And segfault may happen everywhere once memory has been corrupted by write error. This is why you should run Valgrind to detect those.
No need to run the code in gdb to see where it happens, just run gdb on the coredump generated. (provided you allowed coredump creation, and removed optimization so you have more usable info in there (like variable value, and a longer stacktrace)

Ok I've got valgrind running my program now, however, I don't know what to do from there. I have a sneaking suspicion there is a memory leak in my questing code. Do I just quest and such and wait for it to crash? Will valgrind then tell me some more information?

Make a test unit that use all your quest functions, then see what Valgrind output. If there is anything remotly looking like memory is lost, then yes it leaks. If you start have having read/write errors, then you have an even worse problem.

I personlly run and debug and run valgrind on my mud in Eclipse so I only have one tool for all developpement.
26 Sep, 2012, arendjr wrote in the 7th comment:
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Hi arholly (and everyone else interested :)),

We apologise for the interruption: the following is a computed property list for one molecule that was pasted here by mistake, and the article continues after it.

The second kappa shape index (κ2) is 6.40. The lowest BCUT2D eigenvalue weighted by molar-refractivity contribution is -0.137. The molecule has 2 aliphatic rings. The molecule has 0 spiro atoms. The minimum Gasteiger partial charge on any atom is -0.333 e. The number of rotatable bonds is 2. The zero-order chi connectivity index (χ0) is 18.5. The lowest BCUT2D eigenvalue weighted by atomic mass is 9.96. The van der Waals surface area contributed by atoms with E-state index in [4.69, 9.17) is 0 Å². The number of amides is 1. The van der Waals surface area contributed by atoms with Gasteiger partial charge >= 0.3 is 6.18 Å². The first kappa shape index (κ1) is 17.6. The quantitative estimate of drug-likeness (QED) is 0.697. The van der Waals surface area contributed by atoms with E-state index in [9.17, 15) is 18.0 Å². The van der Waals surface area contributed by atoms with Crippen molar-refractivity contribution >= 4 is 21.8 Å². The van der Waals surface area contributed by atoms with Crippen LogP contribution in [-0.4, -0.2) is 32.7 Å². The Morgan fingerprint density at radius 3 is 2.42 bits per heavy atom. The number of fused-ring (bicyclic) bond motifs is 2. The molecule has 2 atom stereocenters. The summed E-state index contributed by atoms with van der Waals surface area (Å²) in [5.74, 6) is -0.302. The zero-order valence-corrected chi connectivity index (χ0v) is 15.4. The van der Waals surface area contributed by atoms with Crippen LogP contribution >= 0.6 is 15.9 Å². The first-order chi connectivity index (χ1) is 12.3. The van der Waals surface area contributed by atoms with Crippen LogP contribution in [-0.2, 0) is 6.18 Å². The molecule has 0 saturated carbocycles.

In addition to the excellent info Rarva gave, let me give you a simple overview of what you can do with Valgrind and GDB. I'll start with GDB as it's easier to explain, and you appear to have more experience with that already:

In my experience GDB is only useful for debugging crashes (a.k.a. segmentation faults on Linux, bus errors on OS X). GDB will give you a stack trace of where the crash occurs, and allows you to inspect the values of variables. Seeing where the crash occurs plus the state of the application upon crashing is very useful for solving a great amount of bugs. However, when your application crashes the root of the problem may lie somewhere differently from the place where it actually crashes. If you inspect the state of your application through GDB and it just doesn't make sense to you, or after several debugging runs the results tend to vary wildly for no apparent reason, chances are high there's some memory corruption going on, and that's where Valgrind comes into play.